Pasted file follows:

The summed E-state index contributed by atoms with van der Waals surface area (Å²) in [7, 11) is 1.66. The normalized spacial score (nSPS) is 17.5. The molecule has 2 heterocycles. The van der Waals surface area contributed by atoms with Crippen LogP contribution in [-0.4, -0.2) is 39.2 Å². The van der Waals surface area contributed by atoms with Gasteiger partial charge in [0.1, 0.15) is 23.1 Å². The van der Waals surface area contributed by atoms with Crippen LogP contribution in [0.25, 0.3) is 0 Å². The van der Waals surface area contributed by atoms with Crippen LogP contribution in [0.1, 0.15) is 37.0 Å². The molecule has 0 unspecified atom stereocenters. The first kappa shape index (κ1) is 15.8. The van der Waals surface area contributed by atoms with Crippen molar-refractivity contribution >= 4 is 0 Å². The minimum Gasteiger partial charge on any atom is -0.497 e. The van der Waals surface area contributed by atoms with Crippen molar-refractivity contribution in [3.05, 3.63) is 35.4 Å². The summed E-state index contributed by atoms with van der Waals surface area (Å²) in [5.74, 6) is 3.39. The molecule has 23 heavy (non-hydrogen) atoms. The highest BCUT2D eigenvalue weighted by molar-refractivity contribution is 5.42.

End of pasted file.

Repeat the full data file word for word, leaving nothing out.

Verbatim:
The summed E-state index contributed by atoms with van der Waals surface area (Å²) in [7, 11) is 1.66. The normalized spacial score (nSPS) is 17.5. The molecule has 2 heterocycles. The van der Waals surface area contributed by atoms with Crippen LogP contribution in [-0.4, -0.2) is 39.2 Å². The van der Waals surface area contributed by atoms with Gasteiger partial charge in [0.1, 0.15) is 23.1 Å². The van der Waals surface area contributed by atoms with Crippen LogP contribution in [0.25, 0.3) is 0 Å². The van der Waals surface area contributed by atoms with Crippen LogP contribution in [0.1, 0.15) is 37.0 Å². The molecule has 0 unspecified atom stereocenters. The first kappa shape index (κ1) is 15.8. The van der Waals surface area contributed by atoms with Crippen molar-refractivity contribution >= 4 is 0 Å². The minimum Gasteiger partial charge on any atom is -0.497 e. The van der Waals surface area contributed by atoms with Crippen molar-refractivity contribution in [3.05, 3.63) is 35.4 Å². The summed E-state index contributed by atoms with van der Waals surface area (Å²) in [5.74, 6) is 3.39. The molecule has 23 heavy (non-hydrogen) atoms. The highest BCUT2D eigenvalue weighted by molar-refractivity contribution is 5.42.